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EnglishEdit

Alternative formsEdit

EtymologyEdit

Borrowed from French baud. Named for French inventor Jean-Maurice-Émile Baudot (1845-1903).

PronunciationEdit

NounEdit

baud (countable and uncountable, plural bauds)

  1. (computing, telecommunications) A rate defined as the number of signalling events per second in a data transmission.
  2. (computing, informal) bps (bits per second), regardless of how many signalling events are necessary to signal each bit.

Derived termsEdit

TranslationsEdit

AnagramsEdit


CzechEdit

NounEdit

baud m

  1. baud (unit of rate of data transmission)

Further readingEdit


DalmatianEdit

EtymologyEdit

From Latin vōx, vocem, possibly influenced by vōtum.

NounEdit

baud f

  1. voice

Dibabawon ManoboEdit

NounEdit

baud

  1. pigeon

FrenchEdit

PronunciationEdit

Etymology 1Edit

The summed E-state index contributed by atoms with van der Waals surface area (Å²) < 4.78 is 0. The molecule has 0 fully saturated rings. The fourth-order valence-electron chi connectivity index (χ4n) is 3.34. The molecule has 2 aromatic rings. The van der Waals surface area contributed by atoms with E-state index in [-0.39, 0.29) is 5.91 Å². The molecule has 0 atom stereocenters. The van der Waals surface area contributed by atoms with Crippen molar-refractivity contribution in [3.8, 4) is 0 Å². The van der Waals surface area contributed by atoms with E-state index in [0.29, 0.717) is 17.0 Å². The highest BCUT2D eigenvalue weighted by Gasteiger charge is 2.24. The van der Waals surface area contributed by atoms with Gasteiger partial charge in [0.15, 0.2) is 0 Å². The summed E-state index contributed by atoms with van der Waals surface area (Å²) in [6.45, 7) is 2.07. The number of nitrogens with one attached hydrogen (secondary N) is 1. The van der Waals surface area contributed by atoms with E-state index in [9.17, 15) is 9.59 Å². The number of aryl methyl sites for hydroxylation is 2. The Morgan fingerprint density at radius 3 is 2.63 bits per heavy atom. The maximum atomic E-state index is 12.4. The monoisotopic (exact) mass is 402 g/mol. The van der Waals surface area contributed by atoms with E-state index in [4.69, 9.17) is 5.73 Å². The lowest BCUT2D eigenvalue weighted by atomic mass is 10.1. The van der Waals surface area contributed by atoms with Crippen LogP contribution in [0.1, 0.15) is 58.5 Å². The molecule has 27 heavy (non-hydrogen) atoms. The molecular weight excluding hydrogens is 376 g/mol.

From Old French bald (joyous, full of ardor), from Frankish *bald, *balt, from Proto-Germanic *balþaz (strong, bold) (compare English bold, Dutch boud).

NounEdit

baud m (plural bauds)

  1. A type of hunting dog

Related termsEdit

Etymology 2Edit

Borrowed from English baud. Named for French inventor Jean-Maurice-Émile Baudot (1845-1903).

NounEdit

baud m (plural bauds)

  1. baud

GothicEdit

RomanizationEdit

baud

  1. Romanization of 𐌱𐌰𐌿𐌳

Norwegian NynorskEdit

VerbEdit

baud

  1. past of by

Old FrenchEdit

Alternative formsEdit

EtymologyEdit

From Frankish *bald or similar Germanic source, ultimately from Proto-Germanic *balþaz.

AdjectiveEdit

baud m (oblique and nominative feminine singular baude)

  1. bold; brave
  2. cheerful; full of ardour

DescendantsEdit


PortugueseEdit

NounEdit

baud m (plural bauds)

  1. (computing, telecommunications) baud (a rate defined as the number of signalling events per second)

ScotsEdit

AdjectiveEdit

baud (comparative mair baud, superlative maist baud)

  1. bad